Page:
In Kind

Driving wind herds huddled clouds. Some, ragged, hang low as if broken or discarded, spitting bitter squalls.

Overladen boughs hang, helpless, dripping on cold roofs. Rubbish quivers on grey pavements damp and dull.

There’s a figure ahead, stationary, slim, black boots and just a bit of grey tights showing under a dark coat. From far away I thought she was older. Closer, she looks my age. A pale face, roundish, a pointed chin and thin lips.

I turn away my gaze. I’m … well, almost everyone finds me intimidating at first glance. The stuff I’m wearing doesn’t help. As if all that isn’t enough, there’s a dressing on the side of my head and grazes down a cheek. She wouldn’t want someone like me eyeing her, especially when alone, at a bus stop – in a deserted street.

But she faces me, direct gaze demanding attention: confident. “Everything’s like treacle magic, thick with it.”

I slow down. What did she just say? The girl adds, “Snarily snaring: it sticks us.”

I stop and turn. Her playful tone unsettles me; it doesn’t fit with talking to a stranger … neither do her words. Something feels weird, not right at all, like this is a film and I’m acting but don’t know what to say or do. Did her words cause that?

“Back to front; inside out; upside-down. Don’t talk. A spell on you.” She takes a step towards me and puts a finger on my lips. “Not a single word: like a prawn.”

I’m more annoyed than anything. This is not what I need after three days of tedious travel and a whole hell before. She’s like screeching discord in a strident symphony. Tilting her head she says, “I speak: not you. Not sparkling, the shadows on deep water played tricks.”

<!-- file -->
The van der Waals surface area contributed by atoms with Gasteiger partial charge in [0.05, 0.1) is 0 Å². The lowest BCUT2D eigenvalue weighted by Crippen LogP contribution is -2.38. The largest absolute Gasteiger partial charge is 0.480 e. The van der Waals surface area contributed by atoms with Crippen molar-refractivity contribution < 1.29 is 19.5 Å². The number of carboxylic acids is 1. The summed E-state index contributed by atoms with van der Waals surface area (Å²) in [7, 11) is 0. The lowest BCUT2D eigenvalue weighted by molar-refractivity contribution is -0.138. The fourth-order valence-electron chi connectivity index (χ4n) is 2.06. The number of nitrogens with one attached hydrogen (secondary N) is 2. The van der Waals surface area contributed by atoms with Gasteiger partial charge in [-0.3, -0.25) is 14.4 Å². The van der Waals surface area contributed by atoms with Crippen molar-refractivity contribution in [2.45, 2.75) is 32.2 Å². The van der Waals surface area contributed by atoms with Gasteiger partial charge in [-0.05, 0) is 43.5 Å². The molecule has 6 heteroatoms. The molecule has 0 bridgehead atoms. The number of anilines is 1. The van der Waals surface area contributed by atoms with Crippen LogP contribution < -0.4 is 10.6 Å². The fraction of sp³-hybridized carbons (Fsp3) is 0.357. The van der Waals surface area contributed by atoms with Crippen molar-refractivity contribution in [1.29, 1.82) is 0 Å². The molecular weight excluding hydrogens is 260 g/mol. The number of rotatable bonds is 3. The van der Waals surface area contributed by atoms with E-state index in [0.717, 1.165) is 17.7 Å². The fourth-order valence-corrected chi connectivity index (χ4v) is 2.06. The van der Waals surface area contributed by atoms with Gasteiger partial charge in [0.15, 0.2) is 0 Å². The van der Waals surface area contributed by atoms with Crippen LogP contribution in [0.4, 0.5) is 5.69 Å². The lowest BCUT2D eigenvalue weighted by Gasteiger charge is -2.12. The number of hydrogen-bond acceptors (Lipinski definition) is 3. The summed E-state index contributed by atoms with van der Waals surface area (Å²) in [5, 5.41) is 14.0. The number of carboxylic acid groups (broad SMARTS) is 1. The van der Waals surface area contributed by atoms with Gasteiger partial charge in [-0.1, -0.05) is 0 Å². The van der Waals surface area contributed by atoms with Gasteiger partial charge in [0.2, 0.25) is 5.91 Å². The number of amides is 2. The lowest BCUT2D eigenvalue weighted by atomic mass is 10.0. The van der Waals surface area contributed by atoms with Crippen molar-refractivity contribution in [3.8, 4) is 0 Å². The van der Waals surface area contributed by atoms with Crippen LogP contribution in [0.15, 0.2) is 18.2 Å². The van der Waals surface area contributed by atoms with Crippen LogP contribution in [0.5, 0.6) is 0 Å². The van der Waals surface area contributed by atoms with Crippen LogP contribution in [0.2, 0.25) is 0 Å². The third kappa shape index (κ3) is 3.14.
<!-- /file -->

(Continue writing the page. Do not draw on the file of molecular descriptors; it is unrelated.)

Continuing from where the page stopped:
I hadn’t noticed a bus arriving until its brakes grind and the doors crash. The girl steps past me, onto the bus, and says to the driver, “To the bitter end, please. Two adults and my hair.” Two? She must expect me to follow.

The driver nods and says to her, “We’re going to keep an eye on you. You might pass out at any moment.”

Now I’m suspicious and intrigued. Two people talking nonsense has to be preplanned, a conspiracy. They’re trying to unsettle or confuse me but I won’t back off. I can deal with danger – it’s my job. This is new, fascinating, and I’m tempted to show them I can’t be rattled: pure ego. The girl looks at me, jerks her head – indicating the aisle, and walks, boots clicking. She turns and points to a seat. “Swirling currents, blackness, silent, secret.” On her neck there’s a tattoo, a tiny woman with wings.

I swing into the seat and the girl sits beside me. A bar of harsh sunlight makes everything outside flash like shining steel, brutal. A man in front rips open a letter and scans it. Pointing to a stick figure drawn upside-down, he turns to the girl, and says, “Tracy dear, this is all messed up.”

This is odd too, the bus is unusually quiet. I can see people talking but only hear those speaking to the girl.

The bus lurches and almost instantly someone presses a bell. A stop-start journey … and we’re going to go right past my flat. Oh, right – I got on because of this peculiar woman. She grinds her boot heel on the floor, leans forward and appears to catch a cigarette butt bouncing up. Putting it to her lips she takes a puff and winks at me. “Up a twisting waterfall, bang bang bang!”

The sun brightens. There’s a hole in clouds, a bastion of nimbus rising to unimaginable heights. I feel dizzy and sick.